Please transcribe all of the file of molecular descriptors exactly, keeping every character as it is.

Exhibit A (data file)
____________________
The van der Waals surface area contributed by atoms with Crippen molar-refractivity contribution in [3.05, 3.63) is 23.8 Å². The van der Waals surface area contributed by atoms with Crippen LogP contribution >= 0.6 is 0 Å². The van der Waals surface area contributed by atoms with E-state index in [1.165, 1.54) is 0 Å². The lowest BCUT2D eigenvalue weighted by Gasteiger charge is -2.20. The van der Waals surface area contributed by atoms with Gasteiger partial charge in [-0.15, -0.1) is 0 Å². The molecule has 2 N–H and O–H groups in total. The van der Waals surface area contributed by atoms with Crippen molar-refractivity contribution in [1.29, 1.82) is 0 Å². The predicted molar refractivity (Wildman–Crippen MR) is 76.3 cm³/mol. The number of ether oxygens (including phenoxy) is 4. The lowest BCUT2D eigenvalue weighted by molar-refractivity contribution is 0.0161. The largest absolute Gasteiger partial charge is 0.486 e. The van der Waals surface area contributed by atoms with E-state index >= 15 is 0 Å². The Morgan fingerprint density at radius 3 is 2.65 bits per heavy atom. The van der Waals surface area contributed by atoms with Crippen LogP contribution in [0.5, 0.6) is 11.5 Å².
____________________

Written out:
The van der Waals surface area contributed by atoms with Crippen molar-refractivity contribution in [3.05, 3.63) is 23.8 Å². The van der Waals surface area contributed by atoms with Crippen LogP contribution >= 0.6 is 0 Å². The van der Waals surface area contributed by atoms with E-state index in [1.165, 1.54) is 0 Å². The lowest BCUT2D eigenvalue weighted by Gasteiger charge is -2.20. The van der Waals surface area contributed by atoms with Gasteiger partial charge in [-0.15, -0.1) is 0 Å². The molecule has 2 N–H and O–H groups in total. The van der Waals surface area contributed by atoms with Crippen molar-refractivity contribution in [1.29, 1.82) is 0 Å². The predicted molar refractivity (Wildman–Crippen MR) is 76.3 cm³/mol. The number of ether oxygens (including phenoxy) is 4. The lowest BCUT2D eigenvalue weighted by molar-refractivity contribution is 0.0161. The largest absolute Gasteiger partial charge is 0.486 e. The van der Waals surface area contributed by atoms with E-state index >= 15 is 0 Å². The Morgan fingerprint density at radius 3 is 2.65 bits per heavy atom. The van der Waals surface area contributed by atoms with Crippen LogP contribution in [0.5, 0.6) is 11.5 Å².